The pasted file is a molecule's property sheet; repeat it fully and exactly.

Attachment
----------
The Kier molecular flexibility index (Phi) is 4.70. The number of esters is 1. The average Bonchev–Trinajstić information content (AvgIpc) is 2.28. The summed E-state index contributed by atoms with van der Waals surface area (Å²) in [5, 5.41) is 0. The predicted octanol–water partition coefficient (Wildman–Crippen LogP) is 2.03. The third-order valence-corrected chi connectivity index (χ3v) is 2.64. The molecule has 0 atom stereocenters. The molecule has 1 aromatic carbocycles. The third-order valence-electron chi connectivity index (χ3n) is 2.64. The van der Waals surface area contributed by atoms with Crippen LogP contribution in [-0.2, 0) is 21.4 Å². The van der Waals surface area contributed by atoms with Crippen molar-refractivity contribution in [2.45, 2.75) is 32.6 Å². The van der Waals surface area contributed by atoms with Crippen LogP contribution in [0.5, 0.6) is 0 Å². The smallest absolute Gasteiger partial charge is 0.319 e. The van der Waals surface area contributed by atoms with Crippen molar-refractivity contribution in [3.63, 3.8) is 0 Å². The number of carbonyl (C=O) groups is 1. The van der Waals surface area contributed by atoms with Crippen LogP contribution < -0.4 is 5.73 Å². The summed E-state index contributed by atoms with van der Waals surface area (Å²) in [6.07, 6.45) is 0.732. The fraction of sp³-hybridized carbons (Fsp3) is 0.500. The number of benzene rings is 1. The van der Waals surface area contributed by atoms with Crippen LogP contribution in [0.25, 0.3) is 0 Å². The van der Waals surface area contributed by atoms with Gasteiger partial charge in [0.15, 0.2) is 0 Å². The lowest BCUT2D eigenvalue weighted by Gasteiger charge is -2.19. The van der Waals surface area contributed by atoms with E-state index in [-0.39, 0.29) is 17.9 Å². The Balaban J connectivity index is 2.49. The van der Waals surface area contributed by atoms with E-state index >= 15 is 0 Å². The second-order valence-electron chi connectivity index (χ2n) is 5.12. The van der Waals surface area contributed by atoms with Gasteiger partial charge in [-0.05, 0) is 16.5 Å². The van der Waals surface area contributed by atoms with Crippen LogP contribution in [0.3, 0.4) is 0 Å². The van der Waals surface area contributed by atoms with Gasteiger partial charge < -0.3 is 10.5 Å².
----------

The Kier molecular flexibility index (Phi) is 4.70. The number of esters is 1. The average Bonchev–Trinajstić information content (AvgIpc) is 2.28. The summed E-state index contributed by atoms with van der Waals surface area (Å²) in [5, 5.41) is 0. The predicted octanol–water partition coefficient (Wildman–Crippen LogP) is 2.03. The third-order valence-corrected chi connectivity index (χ3v) is 2.64. The molecule has 0 atom stereocenters. The molecule has 1 aromatic carbocycles. The third-order valence-electron chi connectivity index (χ3n) is 2.64. The van der Waals surface area contributed by atoms with Crippen LogP contribution in [-0.2, 0) is 21.4 Å². The van der Waals surface area contributed by atoms with Crippen molar-refractivity contribution in [2.45, 2.75) is 32.6 Å². The van der Waals surface area contributed by atoms with Crippen LogP contribution in [0.5, 0.6) is 0 Å². The smallest absolute Gasteiger partial charge is 0.319 e. The van der Waals surface area contributed by atoms with Crippen molar-refractivity contribution in [3.63, 3.8) is 0 Å². The number of carbonyl (C=O) groups is 1. The van der Waals surface area contributed by atoms with Crippen LogP contribution < -0.4 is 5.73 Å². The summed E-state index contributed by atoms with van der Waals surface area (Å²) in [6.07, 6.45) is 0.732. The fraction of sp³-hybridized carbons (Fsp3) is 0.500. The number of benzene rings is 1. The van der Waals surface area contributed by atoms with Crippen LogP contribution in [0.25, 0.3) is 0 Å². The van der Waals surface area contributed by atoms with Gasteiger partial charge in [0.15, 0.2) is 0 Å². The lowest BCUT2D eigenvalue weighted by Gasteiger charge is -2.19. The van der Waals surface area contributed by atoms with E-state index in [-0.39, 0.29) is 17.9 Å². The Balaban J connectivity index is 2.49. The van der Waals surface area contributed by atoms with E-state index >= 15 is 0 Å². The second-order valence-electron chi connectivity index (χ2n) is 5.12. The van der Waals surface area contributed by atoms with Gasteiger partial charge in [-0.05, 0) is 16.5 Å². The van der Waals surface area contributed by atoms with Crippen LogP contribution in [0.3, 0.4) is 0 Å². The van der Waals surface area contributed by atoms with Gasteiger partial charge < -0.3 is 10.5 Å².